by Jeremy Leaming
The blatantly discriminatory Defense of Marriage Act, a Clinton era law, is unconstitutional, says another federal court judge. The decision also marks another step forward for marriage equality, which is part of a much wider movement advancing equality for the LGBT community.
As TPM reports, U.S. District Court Judge Vanessa L. Bryant, appointed to the bench by George W. Bush, said DOMA, recognizing only marriages between opposite-sex couples, violates “the equal protection principles incorporated in the Fifth Amendment to the Constitution.”
In a lengthy opinion, Judge Bryant explored court precedent on the rights of lesbians and gay men, noting in part that a “long history of discrimination against homosexuals is widely acknowledged in American jurisprudence, including the United States Supreme Court jurisprudence. Many courts have concluded that homosexuals have suffered a long and significant history of purposeful discrimination.”
“In sum,” Bryant continued, “the evidence in the record detailing the long history of anti-gay discrimination which evolved from conduct-based proscriptions to status or identity-based proscriptions perpetrated by federal, state and local governments as well as private parties amply demonstrates that homosexuals have suffered a long history of invidious discrimination. Moreover this conclusion is consistent with the majority of cases which have meaningfully considered the question and likewise held that homosexuals as a class have experienced a long history of discrimination.”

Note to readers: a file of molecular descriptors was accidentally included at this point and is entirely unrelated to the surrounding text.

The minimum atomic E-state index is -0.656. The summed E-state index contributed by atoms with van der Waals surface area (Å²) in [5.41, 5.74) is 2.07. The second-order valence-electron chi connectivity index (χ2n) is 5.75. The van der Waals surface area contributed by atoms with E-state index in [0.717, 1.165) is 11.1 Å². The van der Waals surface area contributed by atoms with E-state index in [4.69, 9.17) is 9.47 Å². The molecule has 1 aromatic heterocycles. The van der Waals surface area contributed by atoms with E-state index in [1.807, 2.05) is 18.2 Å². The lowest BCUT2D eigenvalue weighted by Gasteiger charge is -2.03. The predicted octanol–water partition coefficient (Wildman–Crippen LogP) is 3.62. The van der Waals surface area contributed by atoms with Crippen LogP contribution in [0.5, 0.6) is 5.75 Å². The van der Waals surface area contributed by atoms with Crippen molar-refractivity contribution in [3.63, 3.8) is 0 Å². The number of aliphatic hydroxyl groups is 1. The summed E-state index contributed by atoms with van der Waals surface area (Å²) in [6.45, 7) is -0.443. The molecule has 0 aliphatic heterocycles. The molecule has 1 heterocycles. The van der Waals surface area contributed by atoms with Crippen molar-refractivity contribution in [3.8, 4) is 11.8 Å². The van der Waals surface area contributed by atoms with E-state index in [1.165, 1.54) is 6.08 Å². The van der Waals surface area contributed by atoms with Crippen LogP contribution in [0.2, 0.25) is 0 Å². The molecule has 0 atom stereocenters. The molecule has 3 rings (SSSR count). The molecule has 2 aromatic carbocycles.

Since the Obama administration stopped defending the DOMA’s provision limiting marriage to straight couples, the so-called Bipartisan Legal Advisory Group of the U.S. House of Representatives has intervened to help defend it.
But the federal judge concluded in part that the group could offer “no conceivable rational basis for the provision.”
The case, Pedersen v. Office of Personnel Management, follows a ruling in spring by the U.S. Court of Appeals for the First Circuit that also concluded, in part, that the DOMA advanced disparate treatment of same-sex couples. The First Circuit stated the “Supreme Court equal protection decisions have both intensified scrutiny of purported justifications where minorities are subject to discrepant treatment and have limited the permissible justifications.”
The obvious implication is that that day is fast approaching for the nation’s top court to grapple with a federal law that deprives lesbians and gay men of rights that many others take for granted.
The Pedersen opinion is here.